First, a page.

Daytona 500: Jusan Hamilton becomes 1st Black race director

DAYTONA BEACH, Fla. (AP) — Jusan Hamilton fell hard for fast cars, dreaming as a kid of a NASCAR career as he drove at dirt tracks in New York. He contended for wins, kept pace with top drivers as he bounced from series to series and trusted his talent enough to know that he could succeed as a professional driver.

What Hamilton didn’t see as his family traversed around tracks were other kids that looked like him. And while a dearth of minorities didn’t deter him from racing, it did lead other friends and family to wonder what he was doing with his time each weekend.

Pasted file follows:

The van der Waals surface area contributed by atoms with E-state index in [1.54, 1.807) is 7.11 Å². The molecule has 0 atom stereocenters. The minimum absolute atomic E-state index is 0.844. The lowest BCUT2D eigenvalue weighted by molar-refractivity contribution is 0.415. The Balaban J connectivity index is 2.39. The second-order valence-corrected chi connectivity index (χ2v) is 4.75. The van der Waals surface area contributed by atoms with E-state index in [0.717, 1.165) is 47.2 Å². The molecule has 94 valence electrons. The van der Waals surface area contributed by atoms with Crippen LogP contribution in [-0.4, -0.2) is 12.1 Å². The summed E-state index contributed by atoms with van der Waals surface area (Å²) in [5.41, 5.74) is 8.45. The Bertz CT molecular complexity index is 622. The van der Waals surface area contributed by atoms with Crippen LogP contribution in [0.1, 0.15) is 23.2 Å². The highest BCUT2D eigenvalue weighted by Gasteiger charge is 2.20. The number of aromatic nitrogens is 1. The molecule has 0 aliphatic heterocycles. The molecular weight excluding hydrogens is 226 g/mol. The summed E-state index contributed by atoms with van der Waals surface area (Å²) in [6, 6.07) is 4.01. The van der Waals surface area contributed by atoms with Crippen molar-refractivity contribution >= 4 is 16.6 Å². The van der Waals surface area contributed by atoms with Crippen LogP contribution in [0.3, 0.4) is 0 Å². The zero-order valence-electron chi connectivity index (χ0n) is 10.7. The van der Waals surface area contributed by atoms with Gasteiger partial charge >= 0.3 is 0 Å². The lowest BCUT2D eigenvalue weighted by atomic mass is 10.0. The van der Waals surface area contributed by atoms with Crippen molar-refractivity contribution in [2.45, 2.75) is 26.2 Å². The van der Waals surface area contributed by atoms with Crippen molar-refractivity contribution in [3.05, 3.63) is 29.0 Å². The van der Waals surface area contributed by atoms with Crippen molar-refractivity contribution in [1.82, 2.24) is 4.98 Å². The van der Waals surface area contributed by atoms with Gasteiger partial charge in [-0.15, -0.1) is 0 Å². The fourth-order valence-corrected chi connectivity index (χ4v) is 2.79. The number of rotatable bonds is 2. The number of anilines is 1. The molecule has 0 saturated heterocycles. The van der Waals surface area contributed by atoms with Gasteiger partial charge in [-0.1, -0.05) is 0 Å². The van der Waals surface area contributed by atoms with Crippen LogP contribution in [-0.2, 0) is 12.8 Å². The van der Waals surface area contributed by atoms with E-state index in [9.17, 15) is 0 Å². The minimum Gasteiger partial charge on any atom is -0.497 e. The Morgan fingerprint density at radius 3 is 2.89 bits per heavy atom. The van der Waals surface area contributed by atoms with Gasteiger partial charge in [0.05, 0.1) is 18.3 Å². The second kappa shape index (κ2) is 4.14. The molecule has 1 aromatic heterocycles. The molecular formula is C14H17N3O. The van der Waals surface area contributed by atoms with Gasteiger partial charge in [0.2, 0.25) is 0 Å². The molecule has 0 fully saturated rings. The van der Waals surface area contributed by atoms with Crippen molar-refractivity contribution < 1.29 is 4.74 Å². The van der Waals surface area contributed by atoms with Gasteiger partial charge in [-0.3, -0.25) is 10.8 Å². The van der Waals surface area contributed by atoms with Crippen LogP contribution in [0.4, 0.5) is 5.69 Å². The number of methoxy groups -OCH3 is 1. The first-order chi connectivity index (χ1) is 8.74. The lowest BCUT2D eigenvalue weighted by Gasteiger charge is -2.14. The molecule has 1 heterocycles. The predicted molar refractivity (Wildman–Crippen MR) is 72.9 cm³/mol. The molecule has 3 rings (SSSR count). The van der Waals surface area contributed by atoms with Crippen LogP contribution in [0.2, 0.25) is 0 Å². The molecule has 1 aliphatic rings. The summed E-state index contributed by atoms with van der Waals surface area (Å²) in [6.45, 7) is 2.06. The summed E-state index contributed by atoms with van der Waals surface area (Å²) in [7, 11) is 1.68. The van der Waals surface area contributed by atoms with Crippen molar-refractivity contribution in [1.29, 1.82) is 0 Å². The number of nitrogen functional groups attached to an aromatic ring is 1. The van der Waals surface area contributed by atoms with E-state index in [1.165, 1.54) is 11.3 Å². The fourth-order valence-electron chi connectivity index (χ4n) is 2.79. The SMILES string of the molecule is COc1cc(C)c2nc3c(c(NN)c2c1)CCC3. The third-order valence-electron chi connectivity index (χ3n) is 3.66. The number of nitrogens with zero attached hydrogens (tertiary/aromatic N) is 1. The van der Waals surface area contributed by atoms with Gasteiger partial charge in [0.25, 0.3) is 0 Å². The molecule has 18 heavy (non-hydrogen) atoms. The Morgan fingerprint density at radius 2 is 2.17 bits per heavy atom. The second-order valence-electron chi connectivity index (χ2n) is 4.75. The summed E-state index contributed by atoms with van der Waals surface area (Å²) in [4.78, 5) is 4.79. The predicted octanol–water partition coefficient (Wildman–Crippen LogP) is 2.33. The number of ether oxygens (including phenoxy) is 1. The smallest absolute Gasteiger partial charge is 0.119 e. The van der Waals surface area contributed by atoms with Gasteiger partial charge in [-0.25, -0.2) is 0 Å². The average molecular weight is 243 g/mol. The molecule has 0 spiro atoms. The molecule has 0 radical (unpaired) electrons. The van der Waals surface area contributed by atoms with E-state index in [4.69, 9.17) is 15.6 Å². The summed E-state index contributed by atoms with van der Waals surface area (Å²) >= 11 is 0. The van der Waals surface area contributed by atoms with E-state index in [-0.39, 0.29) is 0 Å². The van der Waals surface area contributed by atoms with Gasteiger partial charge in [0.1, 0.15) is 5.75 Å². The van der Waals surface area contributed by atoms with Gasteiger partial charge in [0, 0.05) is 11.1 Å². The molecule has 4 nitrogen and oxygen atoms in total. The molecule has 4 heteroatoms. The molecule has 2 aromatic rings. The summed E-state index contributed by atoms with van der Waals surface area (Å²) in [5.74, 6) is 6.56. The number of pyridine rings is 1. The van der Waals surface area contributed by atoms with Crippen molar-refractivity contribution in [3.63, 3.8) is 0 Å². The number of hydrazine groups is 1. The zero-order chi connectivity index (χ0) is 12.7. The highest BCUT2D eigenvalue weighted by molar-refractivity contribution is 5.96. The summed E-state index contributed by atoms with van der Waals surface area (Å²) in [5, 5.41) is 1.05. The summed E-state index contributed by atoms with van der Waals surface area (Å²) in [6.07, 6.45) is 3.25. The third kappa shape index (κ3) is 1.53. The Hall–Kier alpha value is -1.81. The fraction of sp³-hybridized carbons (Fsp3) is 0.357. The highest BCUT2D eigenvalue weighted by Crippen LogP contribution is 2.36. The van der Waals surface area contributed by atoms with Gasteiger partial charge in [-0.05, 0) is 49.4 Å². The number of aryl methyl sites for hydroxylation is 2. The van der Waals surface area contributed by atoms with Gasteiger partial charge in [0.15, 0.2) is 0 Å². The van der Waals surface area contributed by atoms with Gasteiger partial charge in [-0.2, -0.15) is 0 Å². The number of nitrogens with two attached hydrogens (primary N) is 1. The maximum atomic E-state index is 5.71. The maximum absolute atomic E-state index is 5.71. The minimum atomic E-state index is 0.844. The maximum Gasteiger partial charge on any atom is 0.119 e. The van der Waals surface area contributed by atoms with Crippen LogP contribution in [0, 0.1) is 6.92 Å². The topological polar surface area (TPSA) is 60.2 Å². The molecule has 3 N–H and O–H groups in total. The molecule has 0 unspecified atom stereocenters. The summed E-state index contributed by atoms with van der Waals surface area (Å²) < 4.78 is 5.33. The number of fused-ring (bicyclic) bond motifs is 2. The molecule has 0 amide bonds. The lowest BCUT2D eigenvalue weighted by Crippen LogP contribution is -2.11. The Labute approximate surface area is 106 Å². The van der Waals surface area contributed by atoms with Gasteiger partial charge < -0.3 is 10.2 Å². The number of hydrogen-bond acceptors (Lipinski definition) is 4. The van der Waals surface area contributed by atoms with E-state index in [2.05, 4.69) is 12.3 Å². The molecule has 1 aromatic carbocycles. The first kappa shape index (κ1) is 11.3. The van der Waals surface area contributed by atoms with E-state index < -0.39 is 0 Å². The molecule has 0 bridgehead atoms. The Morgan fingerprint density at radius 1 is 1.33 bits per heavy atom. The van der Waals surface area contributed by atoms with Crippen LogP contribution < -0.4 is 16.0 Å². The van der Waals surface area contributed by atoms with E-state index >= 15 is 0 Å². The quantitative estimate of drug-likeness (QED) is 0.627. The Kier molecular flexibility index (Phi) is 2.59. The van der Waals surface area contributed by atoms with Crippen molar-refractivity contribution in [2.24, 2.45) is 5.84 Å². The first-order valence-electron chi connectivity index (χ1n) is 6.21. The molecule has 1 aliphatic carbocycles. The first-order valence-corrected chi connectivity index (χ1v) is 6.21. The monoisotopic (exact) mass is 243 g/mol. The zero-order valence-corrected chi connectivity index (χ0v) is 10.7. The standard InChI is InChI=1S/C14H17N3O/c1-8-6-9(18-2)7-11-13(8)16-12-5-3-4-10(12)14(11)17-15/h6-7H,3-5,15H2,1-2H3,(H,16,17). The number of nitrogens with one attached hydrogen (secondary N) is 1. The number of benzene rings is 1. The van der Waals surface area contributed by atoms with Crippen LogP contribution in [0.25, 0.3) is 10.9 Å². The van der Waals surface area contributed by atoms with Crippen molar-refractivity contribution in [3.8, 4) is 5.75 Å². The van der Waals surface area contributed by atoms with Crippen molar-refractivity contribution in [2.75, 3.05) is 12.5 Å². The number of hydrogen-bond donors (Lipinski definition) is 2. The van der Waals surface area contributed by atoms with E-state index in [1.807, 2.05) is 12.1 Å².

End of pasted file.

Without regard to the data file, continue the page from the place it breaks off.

“Why does an African-American kid from upstate New York have an interest in motorsports?” Hamilton said he was often asked.

The answer was simple, based less on breaking barriers and blazing trails, and more about simply pursuing his passion.

“For me, it was, this is what I enjoy,” Hamilton said. “This is what I love doing. There’s a huge connection with me and my family to go to the race track each weekend and spend the time together.”

The 31-year-old Hamilton did make it in racing, not in a driving career that petered out — to a great degree because of the financial strain on his family — but behind the scenes for over a decade in NASCAR. He has worked in event production, social media, shepherded the series’ Drive for Diversity program (that rejected him as a teen) and eventually was named race director for NASCAR’s three national series.